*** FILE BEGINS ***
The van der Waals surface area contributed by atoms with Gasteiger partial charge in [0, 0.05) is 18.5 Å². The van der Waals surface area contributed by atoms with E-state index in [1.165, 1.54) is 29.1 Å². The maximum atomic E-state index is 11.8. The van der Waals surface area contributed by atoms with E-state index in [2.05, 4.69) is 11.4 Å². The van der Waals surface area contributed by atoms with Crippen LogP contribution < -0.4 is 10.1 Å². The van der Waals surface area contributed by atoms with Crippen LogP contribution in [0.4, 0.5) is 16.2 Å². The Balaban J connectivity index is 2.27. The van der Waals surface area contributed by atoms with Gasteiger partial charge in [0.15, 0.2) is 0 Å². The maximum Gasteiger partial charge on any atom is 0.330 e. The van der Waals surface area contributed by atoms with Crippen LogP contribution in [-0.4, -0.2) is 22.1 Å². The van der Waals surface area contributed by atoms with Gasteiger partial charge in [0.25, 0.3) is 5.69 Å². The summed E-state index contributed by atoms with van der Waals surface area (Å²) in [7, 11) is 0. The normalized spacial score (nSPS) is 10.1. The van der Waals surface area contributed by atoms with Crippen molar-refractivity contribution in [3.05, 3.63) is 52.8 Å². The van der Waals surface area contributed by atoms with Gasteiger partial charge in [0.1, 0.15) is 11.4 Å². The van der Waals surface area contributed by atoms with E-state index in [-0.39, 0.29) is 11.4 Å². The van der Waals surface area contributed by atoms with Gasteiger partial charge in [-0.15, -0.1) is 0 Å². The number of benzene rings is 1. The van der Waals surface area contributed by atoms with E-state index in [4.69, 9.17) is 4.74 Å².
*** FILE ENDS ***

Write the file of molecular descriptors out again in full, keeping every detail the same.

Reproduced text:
The van der Waals surface area contributed by atoms with Gasteiger partial charge in [0, 0.05) is 18.5 Å². The van der Waals surface area contributed by atoms with E-state index in [1.165, 1.54) is 29.1 Å². The maximum atomic E-state index is 11.8. The van der Waals surface area contributed by atoms with E-state index in [2.05, 4.69) is 11.4 Å². The van der Waals surface area contributed by atoms with Crippen LogP contribution < -0.4 is 10.1 Å². The van der Waals surface area contributed by atoms with Crippen LogP contribution in [0.4, 0.5) is 16.2 Å². The Balaban J connectivity index is 2.27. The van der Waals surface area contributed by atoms with Gasteiger partial charge in [0.15, 0.2) is 0 Å². The maximum Gasteiger partial charge on any atom is 0.330 e. The van der Waals surface area contributed by atoms with Crippen LogP contribution in [-0.4, -0.2) is 22.1 Å². The van der Waals surface area contributed by atoms with Gasteiger partial charge in [0.25, 0.3) is 5.69 Å². The summed E-state index contributed by atoms with van der Waals surface area (Å²) in [7, 11) is 0. The normalized spacial score (nSPS) is 10.1. The van der Waals surface area contributed by atoms with Crippen molar-refractivity contribution in [3.05, 3.63) is 52.8 Å². The van der Waals surface area contributed by atoms with Gasteiger partial charge in [0.1, 0.15) is 11.4 Å². The van der Waals surface area contributed by atoms with E-state index in [-0.39, 0.29) is 11.4 Å². The van der Waals surface area contributed by atoms with Gasteiger partial charge in [-0.15, -0.1) is 0 Å². The number of benzene rings is 1. The van der Waals surface area contributed by atoms with E-state index in [4.69, 9.17) is 4.74 Å².